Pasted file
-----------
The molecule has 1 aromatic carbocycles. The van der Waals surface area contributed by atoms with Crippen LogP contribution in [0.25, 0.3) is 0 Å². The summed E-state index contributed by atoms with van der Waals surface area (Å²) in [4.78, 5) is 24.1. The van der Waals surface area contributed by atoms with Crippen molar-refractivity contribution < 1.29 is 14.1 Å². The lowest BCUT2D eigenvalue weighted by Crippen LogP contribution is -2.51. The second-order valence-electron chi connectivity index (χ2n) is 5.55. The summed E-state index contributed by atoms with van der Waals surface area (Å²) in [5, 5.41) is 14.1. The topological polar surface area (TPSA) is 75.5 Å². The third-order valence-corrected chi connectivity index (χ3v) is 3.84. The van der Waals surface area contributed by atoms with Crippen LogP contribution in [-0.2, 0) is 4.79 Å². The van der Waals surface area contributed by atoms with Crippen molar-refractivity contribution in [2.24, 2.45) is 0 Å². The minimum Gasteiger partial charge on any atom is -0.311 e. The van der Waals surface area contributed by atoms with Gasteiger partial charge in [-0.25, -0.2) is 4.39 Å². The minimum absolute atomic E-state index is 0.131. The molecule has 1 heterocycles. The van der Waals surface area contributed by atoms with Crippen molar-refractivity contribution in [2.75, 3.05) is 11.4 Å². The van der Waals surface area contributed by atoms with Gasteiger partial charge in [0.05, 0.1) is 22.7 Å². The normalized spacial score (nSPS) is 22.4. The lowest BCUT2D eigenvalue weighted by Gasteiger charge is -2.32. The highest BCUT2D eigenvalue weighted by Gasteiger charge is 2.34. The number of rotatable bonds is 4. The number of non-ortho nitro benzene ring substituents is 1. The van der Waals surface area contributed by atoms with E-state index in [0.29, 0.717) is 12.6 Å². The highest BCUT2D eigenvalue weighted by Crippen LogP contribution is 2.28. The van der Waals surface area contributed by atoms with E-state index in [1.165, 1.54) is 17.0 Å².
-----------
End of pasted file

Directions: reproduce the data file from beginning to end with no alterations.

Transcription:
The molecule has 1 aromatic carbocycles. The van der Waals surface area contributed by atoms with Crippen LogP contribution in [0.25, 0.3) is 0 Å². The summed E-state index contributed by atoms with van der Waals surface area (Å²) in [4.78, 5) is 24.1. The van der Waals surface area contributed by atoms with Crippen molar-refractivity contribution < 1.29 is 14.1 Å². The lowest BCUT2D eigenvalue weighted by Crippen LogP contribution is -2.51. The second-order valence-electron chi connectivity index (χ2n) is 5.55. The summed E-state index contributed by atoms with van der Waals surface area (Å²) in [5, 5.41) is 14.1. The topological polar surface area (TPSA) is 75.5 Å². The third-order valence-corrected chi connectivity index (χ3v) is 3.84. The van der Waals surface area contributed by atoms with Crippen LogP contribution in [-0.2, 0) is 4.79 Å². The van der Waals surface area contributed by atoms with Crippen molar-refractivity contribution in [2.24, 2.45) is 0 Å². The minimum Gasteiger partial charge on any atom is -0.311 e. The van der Waals surface area contributed by atoms with Gasteiger partial charge in [-0.25, -0.2) is 4.39 Å². The minimum absolute atomic E-state index is 0.131. The molecule has 1 heterocycles. The van der Waals surface area contributed by atoms with Crippen molar-refractivity contribution in [2.75, 3.05) is 11.4 Å². The van der Waals surface area contributed by atoms with Gasteiger partial charge in [0.05, 0.1) is 22.7 Å². The normalized spacial score (nSPS) is 22.4. The lowest BCUT2D eigenvalue weighted by Gasteiger charge is -2.32. The highest BCUT2D eigenvalue weighted by Gasteiger charge is 2.34. The number of rotatable bonds is 4. The number of non-ortho nitro benzene ring substituents is 1. The van der Waals surface area contributed by atoms with E-state index in [0.29, 0.717) is 12.6 Å². The highest BCUT2D eigenvalue weighted by Crippen LogP contribution is 2.28. The van der Waals surface area contributed by atoms with E-state index in [1.165, 1.54) is 17.0 Å².